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Hospitals warned over waiting times

2nd March 2011

NHS head Sir David Nicholson has sent a letter to health service staff to warn against "misunderstandings" about waiting times.

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Sir David said patients still needed appointments within 18 weeks despite the fact that monitoring of the target is no longer centrally managed.

The letter stated: "In my travels around the service, I have encountered some misunderstandings about the government's intentions in respect of waiting times."

"Let me be clear that the government has stated its strong support for the rights in the NHS Constitution, which established patients' right to access services within maximum waiting times or to be offered a range of alternative providers if this is not possible. "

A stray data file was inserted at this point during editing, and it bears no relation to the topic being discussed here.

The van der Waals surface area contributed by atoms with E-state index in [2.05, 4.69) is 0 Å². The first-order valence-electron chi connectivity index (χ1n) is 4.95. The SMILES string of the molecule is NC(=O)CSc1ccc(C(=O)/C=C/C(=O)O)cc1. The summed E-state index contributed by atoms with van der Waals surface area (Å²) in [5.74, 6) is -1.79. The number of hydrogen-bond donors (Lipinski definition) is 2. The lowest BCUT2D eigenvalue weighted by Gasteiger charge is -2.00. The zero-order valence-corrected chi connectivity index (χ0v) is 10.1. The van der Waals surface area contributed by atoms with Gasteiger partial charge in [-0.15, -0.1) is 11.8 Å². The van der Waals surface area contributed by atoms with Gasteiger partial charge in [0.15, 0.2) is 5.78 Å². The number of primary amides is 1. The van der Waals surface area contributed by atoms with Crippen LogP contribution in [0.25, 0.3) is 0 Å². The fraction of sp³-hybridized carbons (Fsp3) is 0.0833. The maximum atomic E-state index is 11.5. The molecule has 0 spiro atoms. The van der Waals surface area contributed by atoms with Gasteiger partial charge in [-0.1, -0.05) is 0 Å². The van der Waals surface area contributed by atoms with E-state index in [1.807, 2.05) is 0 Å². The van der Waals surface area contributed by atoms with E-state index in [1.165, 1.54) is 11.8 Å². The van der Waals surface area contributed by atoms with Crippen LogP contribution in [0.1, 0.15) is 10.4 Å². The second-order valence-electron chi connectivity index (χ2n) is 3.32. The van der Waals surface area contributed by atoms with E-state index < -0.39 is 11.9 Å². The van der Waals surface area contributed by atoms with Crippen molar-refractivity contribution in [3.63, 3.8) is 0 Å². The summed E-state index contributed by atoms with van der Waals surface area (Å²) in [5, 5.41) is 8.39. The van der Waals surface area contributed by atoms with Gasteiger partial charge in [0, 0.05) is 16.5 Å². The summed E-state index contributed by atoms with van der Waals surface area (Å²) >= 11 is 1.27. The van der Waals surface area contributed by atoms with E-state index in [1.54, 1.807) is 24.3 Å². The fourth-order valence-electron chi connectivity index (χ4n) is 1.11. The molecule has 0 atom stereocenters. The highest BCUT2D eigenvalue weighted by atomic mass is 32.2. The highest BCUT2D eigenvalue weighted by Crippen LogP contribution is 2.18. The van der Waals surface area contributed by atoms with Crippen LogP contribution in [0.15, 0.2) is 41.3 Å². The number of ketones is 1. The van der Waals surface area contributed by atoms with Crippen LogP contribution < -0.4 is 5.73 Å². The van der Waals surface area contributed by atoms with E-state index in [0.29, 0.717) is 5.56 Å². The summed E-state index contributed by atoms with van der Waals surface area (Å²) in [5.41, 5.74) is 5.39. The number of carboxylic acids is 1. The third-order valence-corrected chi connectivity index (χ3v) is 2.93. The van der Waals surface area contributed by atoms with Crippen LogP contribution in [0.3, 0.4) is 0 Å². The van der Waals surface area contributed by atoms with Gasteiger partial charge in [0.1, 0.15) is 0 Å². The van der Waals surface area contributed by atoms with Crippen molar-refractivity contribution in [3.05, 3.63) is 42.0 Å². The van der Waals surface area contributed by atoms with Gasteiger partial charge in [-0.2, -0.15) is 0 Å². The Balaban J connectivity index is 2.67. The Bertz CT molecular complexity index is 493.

Professor John Appleby, from the King's Fund, has been monitoring hospital waiting times following the announcement to relax monitoring in summer 2010.

The government said at the time that hospitals should not fall down on standards, but if they did not meet them, they would not face penalties.

Professor Appleby's figures, published in the British Medical Journal, do not conclusively show that waiting times are getting longer.

The data shows that patients face increased waiting times for diagnostic tests and the number of patients who had to wait for more than 18 weeks also went up.

However, the information was collected for December, when patients are more likely to be ill. Professor Appleby said it was not certain whether times had gone up or this was just a "seasonal effect".

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